Bovine Brucellosis

Brucellosis is a contagious disease of livestock and wildlife that has significant consequences for animal and public health and international trade. Brucellosis occurs primarily in cattle, bison, and swine, although cervids, goats, sheep, and horses are also susceptible. In cattle and bison, the specific disease organism of concern is Brucella abortus (B. abortus). Considering the damage done by the infection in animals — decreased milk production, weight loss, loss of young, infertility and lameness — this disease is a formidable threat to livestock. The fact that this disease can spread rapidly and be transmitted to humans makes it all the more serious.

Facilities Management

Captive cervids require similar facilities to those needed for other hooved livestock. One of the key differences between captive cervid facilities and those for other livestock is the need for high, strong fencing. Captive cervids are capable of escaping over or under conventional livestock fencing.

The most commonly recommended fencing for captive cervids is at least eight feet tall (for elk) or 10 feet tall (for white-tailed deer) and made of strong woven wire. These specifications overcome the leaping abilities of most cervids and guard against fence failure due to impact of the animals with the fencing.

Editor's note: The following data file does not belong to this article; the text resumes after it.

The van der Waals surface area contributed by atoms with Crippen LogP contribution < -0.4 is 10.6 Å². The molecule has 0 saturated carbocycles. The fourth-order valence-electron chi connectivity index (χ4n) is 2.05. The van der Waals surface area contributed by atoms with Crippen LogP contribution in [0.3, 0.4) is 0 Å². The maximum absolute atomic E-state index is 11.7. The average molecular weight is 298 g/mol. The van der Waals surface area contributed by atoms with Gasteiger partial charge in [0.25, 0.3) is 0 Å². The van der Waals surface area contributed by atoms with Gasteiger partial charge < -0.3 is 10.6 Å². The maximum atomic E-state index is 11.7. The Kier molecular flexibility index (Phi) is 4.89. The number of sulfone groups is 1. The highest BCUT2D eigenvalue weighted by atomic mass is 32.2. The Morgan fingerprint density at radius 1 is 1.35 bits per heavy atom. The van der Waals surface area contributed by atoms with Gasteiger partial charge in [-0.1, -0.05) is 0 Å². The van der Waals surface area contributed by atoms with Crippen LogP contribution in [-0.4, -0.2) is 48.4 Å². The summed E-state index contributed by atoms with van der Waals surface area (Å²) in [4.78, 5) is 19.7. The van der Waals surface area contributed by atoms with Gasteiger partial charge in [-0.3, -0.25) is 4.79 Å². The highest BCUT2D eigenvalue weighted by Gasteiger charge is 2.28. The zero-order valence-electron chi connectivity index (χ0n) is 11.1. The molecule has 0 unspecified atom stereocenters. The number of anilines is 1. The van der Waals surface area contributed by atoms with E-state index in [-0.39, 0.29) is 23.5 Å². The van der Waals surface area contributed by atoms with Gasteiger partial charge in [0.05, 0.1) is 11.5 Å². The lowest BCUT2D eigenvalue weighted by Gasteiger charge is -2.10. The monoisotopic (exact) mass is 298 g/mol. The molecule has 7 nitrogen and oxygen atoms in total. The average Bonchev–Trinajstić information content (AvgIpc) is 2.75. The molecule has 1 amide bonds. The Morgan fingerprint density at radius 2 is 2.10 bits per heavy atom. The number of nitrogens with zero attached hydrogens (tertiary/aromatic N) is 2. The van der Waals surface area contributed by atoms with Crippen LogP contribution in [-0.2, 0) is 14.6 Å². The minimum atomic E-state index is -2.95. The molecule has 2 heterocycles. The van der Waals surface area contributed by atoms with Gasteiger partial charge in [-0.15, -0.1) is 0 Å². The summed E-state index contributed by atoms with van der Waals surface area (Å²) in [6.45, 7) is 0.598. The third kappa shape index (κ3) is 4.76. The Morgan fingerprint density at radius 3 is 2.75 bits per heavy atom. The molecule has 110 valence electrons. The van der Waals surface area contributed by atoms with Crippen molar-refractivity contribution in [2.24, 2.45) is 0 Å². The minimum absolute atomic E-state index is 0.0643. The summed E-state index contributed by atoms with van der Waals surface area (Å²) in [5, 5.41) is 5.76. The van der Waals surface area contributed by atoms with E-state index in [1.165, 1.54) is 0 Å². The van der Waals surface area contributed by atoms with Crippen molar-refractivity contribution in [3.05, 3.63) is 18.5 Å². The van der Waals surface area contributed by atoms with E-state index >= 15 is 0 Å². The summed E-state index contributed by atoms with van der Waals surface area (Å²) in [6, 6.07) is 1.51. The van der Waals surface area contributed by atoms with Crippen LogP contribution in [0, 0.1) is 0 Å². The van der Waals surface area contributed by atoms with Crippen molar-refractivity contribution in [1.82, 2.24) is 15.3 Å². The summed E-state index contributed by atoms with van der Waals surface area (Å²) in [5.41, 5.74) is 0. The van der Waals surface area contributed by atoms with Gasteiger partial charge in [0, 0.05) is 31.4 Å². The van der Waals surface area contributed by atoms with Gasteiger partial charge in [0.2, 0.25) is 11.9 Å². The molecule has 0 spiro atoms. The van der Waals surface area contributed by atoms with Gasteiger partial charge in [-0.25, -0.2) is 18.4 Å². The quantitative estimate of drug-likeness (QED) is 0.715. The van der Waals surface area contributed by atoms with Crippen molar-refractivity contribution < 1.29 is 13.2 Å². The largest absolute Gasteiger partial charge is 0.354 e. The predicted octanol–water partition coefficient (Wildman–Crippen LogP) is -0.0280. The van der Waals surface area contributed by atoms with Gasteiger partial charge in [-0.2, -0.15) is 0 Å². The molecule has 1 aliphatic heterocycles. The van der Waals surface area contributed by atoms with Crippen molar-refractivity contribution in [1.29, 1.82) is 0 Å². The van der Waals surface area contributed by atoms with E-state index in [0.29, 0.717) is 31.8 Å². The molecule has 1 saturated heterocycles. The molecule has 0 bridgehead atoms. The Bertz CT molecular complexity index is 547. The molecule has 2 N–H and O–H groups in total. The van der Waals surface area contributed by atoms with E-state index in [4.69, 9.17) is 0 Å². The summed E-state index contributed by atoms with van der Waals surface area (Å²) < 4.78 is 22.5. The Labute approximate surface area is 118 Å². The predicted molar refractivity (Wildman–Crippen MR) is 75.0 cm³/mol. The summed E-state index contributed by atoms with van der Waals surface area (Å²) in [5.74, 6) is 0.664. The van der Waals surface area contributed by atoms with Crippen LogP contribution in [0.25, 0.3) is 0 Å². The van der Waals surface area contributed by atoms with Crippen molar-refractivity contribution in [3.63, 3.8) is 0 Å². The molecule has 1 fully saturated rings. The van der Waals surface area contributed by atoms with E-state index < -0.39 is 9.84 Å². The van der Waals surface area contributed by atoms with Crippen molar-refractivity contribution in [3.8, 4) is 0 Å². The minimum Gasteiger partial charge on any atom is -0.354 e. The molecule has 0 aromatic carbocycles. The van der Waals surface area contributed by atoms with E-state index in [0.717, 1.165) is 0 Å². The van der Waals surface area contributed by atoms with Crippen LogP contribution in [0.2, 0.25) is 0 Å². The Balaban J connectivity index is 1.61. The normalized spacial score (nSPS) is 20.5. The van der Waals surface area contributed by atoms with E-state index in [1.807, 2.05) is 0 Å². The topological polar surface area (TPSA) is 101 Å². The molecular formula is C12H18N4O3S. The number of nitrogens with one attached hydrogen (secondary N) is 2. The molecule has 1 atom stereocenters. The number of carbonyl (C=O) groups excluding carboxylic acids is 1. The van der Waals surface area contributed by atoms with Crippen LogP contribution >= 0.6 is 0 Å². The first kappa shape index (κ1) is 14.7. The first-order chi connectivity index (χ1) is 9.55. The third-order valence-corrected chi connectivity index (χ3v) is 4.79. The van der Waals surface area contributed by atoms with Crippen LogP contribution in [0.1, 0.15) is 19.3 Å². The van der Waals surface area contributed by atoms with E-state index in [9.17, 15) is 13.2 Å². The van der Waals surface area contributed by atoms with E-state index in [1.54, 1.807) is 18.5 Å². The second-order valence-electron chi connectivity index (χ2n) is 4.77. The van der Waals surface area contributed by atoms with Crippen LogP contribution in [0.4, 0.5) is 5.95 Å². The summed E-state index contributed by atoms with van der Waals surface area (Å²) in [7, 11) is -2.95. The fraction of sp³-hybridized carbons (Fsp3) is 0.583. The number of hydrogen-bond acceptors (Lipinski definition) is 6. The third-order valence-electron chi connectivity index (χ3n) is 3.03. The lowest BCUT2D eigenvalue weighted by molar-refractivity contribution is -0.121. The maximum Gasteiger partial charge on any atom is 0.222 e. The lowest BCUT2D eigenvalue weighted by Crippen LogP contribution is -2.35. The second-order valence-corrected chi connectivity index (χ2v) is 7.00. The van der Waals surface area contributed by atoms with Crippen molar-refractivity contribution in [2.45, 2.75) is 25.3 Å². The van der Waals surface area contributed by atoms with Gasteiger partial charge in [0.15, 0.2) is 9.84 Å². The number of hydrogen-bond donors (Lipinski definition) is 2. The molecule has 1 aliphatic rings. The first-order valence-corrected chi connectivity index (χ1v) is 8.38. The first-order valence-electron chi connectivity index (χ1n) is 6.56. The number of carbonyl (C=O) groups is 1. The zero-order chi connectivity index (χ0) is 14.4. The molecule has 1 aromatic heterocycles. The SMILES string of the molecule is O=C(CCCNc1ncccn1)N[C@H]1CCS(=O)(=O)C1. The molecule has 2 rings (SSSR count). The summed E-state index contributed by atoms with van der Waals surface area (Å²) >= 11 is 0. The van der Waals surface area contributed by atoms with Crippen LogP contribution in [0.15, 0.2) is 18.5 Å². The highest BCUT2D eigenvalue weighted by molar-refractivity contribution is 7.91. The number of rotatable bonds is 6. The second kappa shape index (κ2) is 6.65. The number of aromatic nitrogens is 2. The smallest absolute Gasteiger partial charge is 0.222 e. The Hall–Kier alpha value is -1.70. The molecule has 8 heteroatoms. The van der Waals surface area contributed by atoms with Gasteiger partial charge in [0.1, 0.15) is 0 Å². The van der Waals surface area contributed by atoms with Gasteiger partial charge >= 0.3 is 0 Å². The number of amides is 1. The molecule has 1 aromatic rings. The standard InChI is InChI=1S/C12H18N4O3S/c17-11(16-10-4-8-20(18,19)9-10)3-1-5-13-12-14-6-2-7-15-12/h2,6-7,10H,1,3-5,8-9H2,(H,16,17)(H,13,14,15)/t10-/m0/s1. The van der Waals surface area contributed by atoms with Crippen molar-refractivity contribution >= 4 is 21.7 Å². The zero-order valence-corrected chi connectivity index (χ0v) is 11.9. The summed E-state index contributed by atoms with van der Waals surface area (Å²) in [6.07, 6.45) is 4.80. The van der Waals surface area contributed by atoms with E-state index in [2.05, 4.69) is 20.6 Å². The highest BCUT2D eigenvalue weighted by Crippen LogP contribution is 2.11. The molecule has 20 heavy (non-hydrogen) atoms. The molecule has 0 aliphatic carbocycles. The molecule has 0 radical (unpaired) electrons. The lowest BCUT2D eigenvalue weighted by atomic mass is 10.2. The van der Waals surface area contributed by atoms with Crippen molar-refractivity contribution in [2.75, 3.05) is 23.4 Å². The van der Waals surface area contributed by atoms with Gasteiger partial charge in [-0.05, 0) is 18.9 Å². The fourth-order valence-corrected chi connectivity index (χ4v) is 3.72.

Some recommend use of two lines of fencing to prevent escape in the event of fence failure and to prevent direct contact between captive and free-ranging cervids. As with all fenced livestock operations, frequent fence maintenance is necessary to prevent escape or ingress of animals through the barrier.

Content Source
Coon, Thomas G. 2015. Farming Captive Cervids in Michigan: A Review of Social, Economic, Ecological and Agricultural Opportunities and Risks. Michigan State University. Retrieved from

State Regulations for Importing Animals

Importation of livestock into any U.S. state requires import disease control permits and certifications, based on each states regulations. The link below for the USDA APHIS page on import requirements has links to each state's website for their requirements.

Cervid Biosecurity Resources

Two people are hand feeding a deer in a fenced in area.
White-tailed Deer Production

White-tailed deer are susceptible to a number of parasitic, bacterial, viral and fungal diseases. Several basic animal health practices are available to guide the producer in maintaining a healthy herd.

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An antlered male deer is walking through a field during the fall.
Cervid Diseases and Resources

In the U.S., the cervid farming industry is a growing business. This website has a comprehensive list of diseases affecting cervids, from the Center for Food Security and Public Health.

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Two elk are walking along a fence.
Elk Production

Elk farming has become an established and growing industry. Learn how to raise a healthy herd from the Pennsylvania State University Extension.